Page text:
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'We don't have any options': Fort Worth families with no internet, other needs worried about upcoming school year

Dallas and Fort Worth rank among the worst in the country for WiFi connectivity and many families have childcare needs they can't afford.

FORT WORTH, Texas — COVID-19 has highlighted disparities in every part of life, and that contrast might be clearest when it comes to education.

Tarrant County announced Tuesday in-person school would be pushed back to at least September 28, but the order contains exceptions for students without internet or with another “special need." The reality is that there are thousands of families that fall under that exception.

There are countless families that don’t have a choice between online and in-person learning, but not having a choice doesn’t make the decision any easier.

Sharon Armstrong lives in Fort Worth’s Eastwood neighborhood. Her grandchildren are raising school-aged kids and live in the neighboring Stop Six neighborhood near A.M. Pate Elementary.

“I think it’s of the utmost importance that the children are kept safe,” Armstrong said, sitting on the steps just outside the school’s auditorium.

She estimates just 30 percent of families in the area have internet, and she isn’t one of them.

“It is a luxury,” Armstrong said. “[It's] either food, medicine, or the internet and you can’t afford it.”

RELATED: As the pandemic continues, it's time to see the internet as a utility

Districts across North Texas say they’re giving families a choice between in-person and online, but for many, there was only ever one option.

Cecilia Vallejo’s family is one of them.

“Not everybody’s situation is the same,” Vallejo said. “I think there’s more people out than people actually know.”

Vallejo lives in the Diamond Hill neighborhood, and her situation is a son in second grade, a husband working overnights as a truck driver and sleeping during the day, and her own chronic health condition that leaves her hospitalized an average of 14 weeks a year.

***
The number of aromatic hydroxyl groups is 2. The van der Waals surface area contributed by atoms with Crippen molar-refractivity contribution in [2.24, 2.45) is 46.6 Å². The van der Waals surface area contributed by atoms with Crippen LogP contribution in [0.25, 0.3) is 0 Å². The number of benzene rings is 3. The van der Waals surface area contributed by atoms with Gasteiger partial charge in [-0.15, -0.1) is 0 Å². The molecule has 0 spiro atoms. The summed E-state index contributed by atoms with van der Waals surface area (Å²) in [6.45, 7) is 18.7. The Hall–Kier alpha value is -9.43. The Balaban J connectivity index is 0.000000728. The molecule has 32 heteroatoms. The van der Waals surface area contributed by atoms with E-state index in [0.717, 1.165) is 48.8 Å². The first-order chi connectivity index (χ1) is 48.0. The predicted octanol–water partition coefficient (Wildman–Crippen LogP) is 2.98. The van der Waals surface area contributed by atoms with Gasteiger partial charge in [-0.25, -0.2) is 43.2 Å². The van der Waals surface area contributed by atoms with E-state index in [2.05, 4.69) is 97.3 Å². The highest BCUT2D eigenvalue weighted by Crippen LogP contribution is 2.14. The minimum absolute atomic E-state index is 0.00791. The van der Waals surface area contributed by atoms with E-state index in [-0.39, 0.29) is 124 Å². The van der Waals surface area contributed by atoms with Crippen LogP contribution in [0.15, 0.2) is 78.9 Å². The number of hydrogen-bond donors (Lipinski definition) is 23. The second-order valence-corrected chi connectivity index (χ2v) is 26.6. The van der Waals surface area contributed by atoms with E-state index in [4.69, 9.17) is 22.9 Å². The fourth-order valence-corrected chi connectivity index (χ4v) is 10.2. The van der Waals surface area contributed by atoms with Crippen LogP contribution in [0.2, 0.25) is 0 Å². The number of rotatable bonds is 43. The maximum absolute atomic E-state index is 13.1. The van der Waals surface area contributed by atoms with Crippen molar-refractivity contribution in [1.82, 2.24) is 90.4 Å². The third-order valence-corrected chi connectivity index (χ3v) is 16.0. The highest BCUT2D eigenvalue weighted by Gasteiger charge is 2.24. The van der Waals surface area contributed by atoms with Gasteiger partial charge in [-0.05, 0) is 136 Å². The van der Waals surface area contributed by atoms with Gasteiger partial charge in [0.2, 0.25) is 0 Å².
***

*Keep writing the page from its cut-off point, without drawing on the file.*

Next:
“There’s nothing we can do, and it worries me,” Vallejo said. “We don’t have any options.”

She knows she’s at a high risk of having complications with COVID-19, so if the virus comes home, it will be tough to fight it off.

“My hands are tied,” Vallejo said. “He has to go to school.”

RELATED: COVID-19 updates: Dallas County reports record-high of 30 deaths, including two men who died at home

A recent report from the Texas Education Agency put numbers on the academic gap.

Using national numbers of progression in math classes, the data showed high-income students progressed about 5 percent better after schools closed, but for low-income students, there was a more than 55 percent drop.

“We expect to see historic academic regression,” Fort Worth superintendent Kent Scribner said in a press conference Tuesday. “We do not want to let this public health crisis result in a generational education crisis.”

In April, Fort Worth ISD bought 6,000 hotspots along with Chromebooks. Armstrong's family didn’t get either.

“None. Zero,” she said. “It is what it is.”

The district voted to buy another 10,000 hotspots Tuesday night at a cost of $2,400,000.

RELATED: North Texas school districts enforcing disciplinary action for students who intentionally cough on others

“This is a systemic problem,” Scribner said. “The educational gap will only be reinforced when some students have resources that others don’t.”

But even if they get the resources they need, Armstrong points out there are many grandparents raising children who wouldn’t be able to troubleshoot any issues.

“Older people are not computer literate and I can say that for myself,” she said. “If the parents aren’t tutoring, you’ll have them playing games, or whatever because they’re children.”

Parents care most about a child’s health, education and future, and the pandemic has put all of those at risk.

“I just hope that whatever I do doesn’t end up affecting him,” Vallejo said. “As much as I want to, I can’t have him here all the time because I can’t help it.”

“Without education, the children just don’t have a good start to life,” Armstrong said.

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